Appeals Court Restores $26M Judgment Against ‘Unite The Right’ Rally White Supremacists

The 'Unite the Right' rally in Charlottesville

Neo Nazis, Alt-Right, and White Supremacists are shown the night before the ‘Unite the Right’ rally in Charlottesville, Virginia, marching with tiki torches through the University of Virginia campus in 2017. | Source: NurPhoto / Getty

White supremacist leaders and organizations involved in the 2017 Unite the Right rally in Charlottesville now have a new reason to cry about imaginary anti-white oppression in America now that a federal appeals court awarded more than $26 million in damages to people who were injured physically or emotionally during the deadly event.

In October 2021, a federal lawsuit was filed against the tiki-torch-wielding white men who made polo shirts and khakis the new Klan robes and, by the next month, they had been ordered to pay the eight plaintiffs $26 million, $24 million of which was for punitive damages. The defendants were probably breathing sighs of relief when a judge later slashed that amount to $350,000 to be shared between the plaintiffs citing a Virginia law that imposes a $350,000 cap on punitive damages. However, on Monday, the appeals court ruled that cap should be applied to each plaintiff, not split between them, so it restored the more than $2 million each that they were originally awarded. The 4th Circuit panel, which voted 3-0 in favor of the plaintiffs, said in its ruling that the state law’s language was “clear enough to predict how Virginia’s high court would rule.”

“Over two years ago, the jury used its $24 million punitive damages award to send an unmistakable message to the defendants and to the public about the outrageous misconduct that took place in Charlottesville, Virginia. While the law compels us to reduce the award, it’s long past time for that message to be delivered,” Chief Judge Albert Diaz wrote.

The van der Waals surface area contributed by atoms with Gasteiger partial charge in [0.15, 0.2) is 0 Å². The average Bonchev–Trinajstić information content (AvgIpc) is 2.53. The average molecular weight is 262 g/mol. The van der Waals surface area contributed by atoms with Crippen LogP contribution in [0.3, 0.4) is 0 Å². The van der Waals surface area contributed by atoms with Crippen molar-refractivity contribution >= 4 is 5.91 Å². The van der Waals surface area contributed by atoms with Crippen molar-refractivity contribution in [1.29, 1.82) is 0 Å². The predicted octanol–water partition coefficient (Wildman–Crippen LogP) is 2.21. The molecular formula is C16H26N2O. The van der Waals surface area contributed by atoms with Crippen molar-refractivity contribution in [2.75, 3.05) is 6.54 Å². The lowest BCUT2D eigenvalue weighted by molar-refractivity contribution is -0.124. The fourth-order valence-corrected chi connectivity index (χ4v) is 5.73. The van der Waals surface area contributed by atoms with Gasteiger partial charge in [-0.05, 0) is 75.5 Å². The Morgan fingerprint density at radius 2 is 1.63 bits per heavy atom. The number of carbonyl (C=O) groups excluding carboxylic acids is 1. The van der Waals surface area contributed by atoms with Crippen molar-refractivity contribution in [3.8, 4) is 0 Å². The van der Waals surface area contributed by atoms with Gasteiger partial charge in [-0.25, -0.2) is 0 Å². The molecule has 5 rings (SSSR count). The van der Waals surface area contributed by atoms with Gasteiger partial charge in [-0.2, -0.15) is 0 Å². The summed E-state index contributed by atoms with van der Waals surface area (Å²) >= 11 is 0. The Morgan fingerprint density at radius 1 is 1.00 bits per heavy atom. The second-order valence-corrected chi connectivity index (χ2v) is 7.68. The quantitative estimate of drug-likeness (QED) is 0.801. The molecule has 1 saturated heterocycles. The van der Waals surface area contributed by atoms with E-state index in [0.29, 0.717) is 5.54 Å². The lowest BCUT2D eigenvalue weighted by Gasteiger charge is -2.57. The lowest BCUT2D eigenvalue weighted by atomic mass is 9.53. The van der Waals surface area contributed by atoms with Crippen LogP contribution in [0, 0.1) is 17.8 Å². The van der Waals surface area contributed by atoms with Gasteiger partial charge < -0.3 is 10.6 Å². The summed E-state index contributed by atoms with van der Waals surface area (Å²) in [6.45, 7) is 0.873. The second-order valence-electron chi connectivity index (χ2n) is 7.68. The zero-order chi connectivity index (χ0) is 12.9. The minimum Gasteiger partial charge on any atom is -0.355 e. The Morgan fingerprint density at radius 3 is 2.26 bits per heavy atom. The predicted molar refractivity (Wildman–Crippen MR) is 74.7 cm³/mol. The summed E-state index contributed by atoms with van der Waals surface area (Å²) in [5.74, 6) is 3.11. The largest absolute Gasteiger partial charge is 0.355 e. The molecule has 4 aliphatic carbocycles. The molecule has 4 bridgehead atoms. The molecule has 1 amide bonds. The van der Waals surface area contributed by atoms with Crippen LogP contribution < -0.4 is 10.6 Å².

This is as good a time as any to remind folks that the main reason the Unite the Right protesters were demonstrating was over the city’s plan to remove the Confederate monument of General Robert E. Lee. Imagine having to pay $26 million just for a failed attempt at saving Charlottesville’s ode to intergenerational Black servitude and torture. White supremacy is starting to get kind of pricey, ain’t it?

The appeals court decision comes just under a month after the criminal trial for Jacob Dix, one of the angry and aggrieved white men charged with using flaming torches to intimidate counter-protesters during the rally, ended in a mistrial. Dix is due back in court in August when prosecutors are expected to request a new trial and defense attorneys are expected to seek a full dismissal of the case.

Besides Dix and the defendants who now have to pay out $26 million, fallout from the Unite the Right rally includes a now-former Enid, Oklahoma, city council member, Judd Blevins, who was ousted over his participation in the rallyamong other white supremacist offensesand, of course, James Alex Fields Jr., who is serving a life sentence after driving his car into a crowd of counter-protesters, killing one woman and injuring dozens more. Another participant, Teddy Joseph Von Nukem, died by suicide last year ahead of his drug trafficking trial, which was unrelated to the rally.

So, it’s been a long, hard ride and an even harder fall for the neo-Nazis who chanted “We will not be replaced by Jews” at counter-protesters while they were trying to save the statue of a warrior for the preservation of slavery.

But, there were “very fine people on both sides,” amirite?


Remembering Charlottesville: A Look Back At The Deadly ‘Unite The Right’ Rally [PHOTOS]

Charlottesville ‘Unite The Right’ Tiki Torch Marcher Dies By Suicide Just Before His Drug Trafficking Trial

The post Appeals Court Restores $26M Judgment Against ‘Unite The Right’ Rally White Supremacists appeared first on NewsOne.

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